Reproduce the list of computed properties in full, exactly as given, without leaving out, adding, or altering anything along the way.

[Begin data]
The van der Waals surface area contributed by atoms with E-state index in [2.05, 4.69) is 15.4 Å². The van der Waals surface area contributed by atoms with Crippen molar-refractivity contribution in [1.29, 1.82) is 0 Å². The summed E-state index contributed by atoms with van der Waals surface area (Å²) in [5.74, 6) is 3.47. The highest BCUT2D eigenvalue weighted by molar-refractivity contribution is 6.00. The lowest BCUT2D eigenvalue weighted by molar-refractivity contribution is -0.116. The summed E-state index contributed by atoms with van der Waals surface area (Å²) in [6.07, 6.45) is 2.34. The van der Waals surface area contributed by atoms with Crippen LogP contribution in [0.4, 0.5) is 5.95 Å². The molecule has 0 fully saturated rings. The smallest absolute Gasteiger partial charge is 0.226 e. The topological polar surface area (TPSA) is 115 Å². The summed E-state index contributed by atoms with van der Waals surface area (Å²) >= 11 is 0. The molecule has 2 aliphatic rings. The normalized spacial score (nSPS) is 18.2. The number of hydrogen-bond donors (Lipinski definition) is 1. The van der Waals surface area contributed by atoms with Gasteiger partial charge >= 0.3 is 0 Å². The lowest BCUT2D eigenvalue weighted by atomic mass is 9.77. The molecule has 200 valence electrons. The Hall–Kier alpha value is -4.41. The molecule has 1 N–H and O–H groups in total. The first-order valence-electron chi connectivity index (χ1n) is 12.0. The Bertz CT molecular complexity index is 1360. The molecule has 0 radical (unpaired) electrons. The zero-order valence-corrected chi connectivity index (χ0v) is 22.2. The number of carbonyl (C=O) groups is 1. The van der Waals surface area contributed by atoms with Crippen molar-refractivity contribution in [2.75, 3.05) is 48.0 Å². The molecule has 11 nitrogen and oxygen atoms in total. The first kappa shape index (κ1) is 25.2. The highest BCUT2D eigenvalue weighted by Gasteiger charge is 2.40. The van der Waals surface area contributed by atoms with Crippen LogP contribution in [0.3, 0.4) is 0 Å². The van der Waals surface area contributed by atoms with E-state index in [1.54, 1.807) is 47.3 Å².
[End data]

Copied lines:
The van der Waals surface area contributed by atoms with E-state index in [2.05, 4.69) is 15.4 Å². The van der Waals surface area contributed by atoms with Crippen molar-refractivity contribution in [1.29, 1.82) is 0 Å². The summed E-state index contributed by atoms with van der Waals surface area (Å²) in [5.74, 6) is 3.47. The highest BCUT2D eigenvalue weighted by molar-refractivity contribution is 6.00. The lowest BCUT2D eigenvalue weighted by molar-refractivity contribution is -0.116. The summed E-state index contributed by atoms with van der Waals surface area (Å²) in [6.07, 6.45) is 2.34. The van der Waals surface area contributed by atoms with Crippen LogP contribution in [0.4, 0.5) is 5.95 Å². The molecule has 0 fully saturated rings. The smallest absolute Gasteiger partial charge is 0.226 e. The topological polar surface area (TPSA) is 115 Å². The summed E-state index contributed by atoms with van der Waals surface area (Å²) >= 11 is 0. The molecule has 2 aliphatic rings. The normalized spacial score (nSPS) is 18.2. The number of hydrogen-bond donors (Lipinski definition) is 1. The van der Waals surface area contributed by atoms with Gasteiger partial charge >= 0.3 is 0 Å². The lowest BCUT2D eigenvalue weighted by atomic mass is 9.77. The molecule has 200 valence electrons. The Hall–Kier alpha value is -4.41. The molecule has 1 N–H and O–H groups in total. The first-order valence-electron chi connectivity index (χ1n) is 12.0. The Bertz CT molecular complexity index is 1360. The molecule has 0 radical (unpaired) electrons. The zero-order valence-corrected chi connectivity index (χ0v) is 22.2. The number of carbonyl (C=O) groups is 1. The van der Waals surface area contributed by atoms with Crippen molar-refractivity contribution in [2.75, 3.05) is 48.0 Å². The molecule has 11 nitrogen and oxygen atoms in total. The first kappa shape index (κ1) is 25.2. The highest BCUT2D eigenvalue weighted by Gasteiger charge is 2.40. The van der Waals surface area contributed by atoms with Crippen LogP contribution in [0.3, 0.4) is 0 Å². The van der Waals surface area contributed by atoms with E-state index in [1.54, 1.807) is 47.3 Å².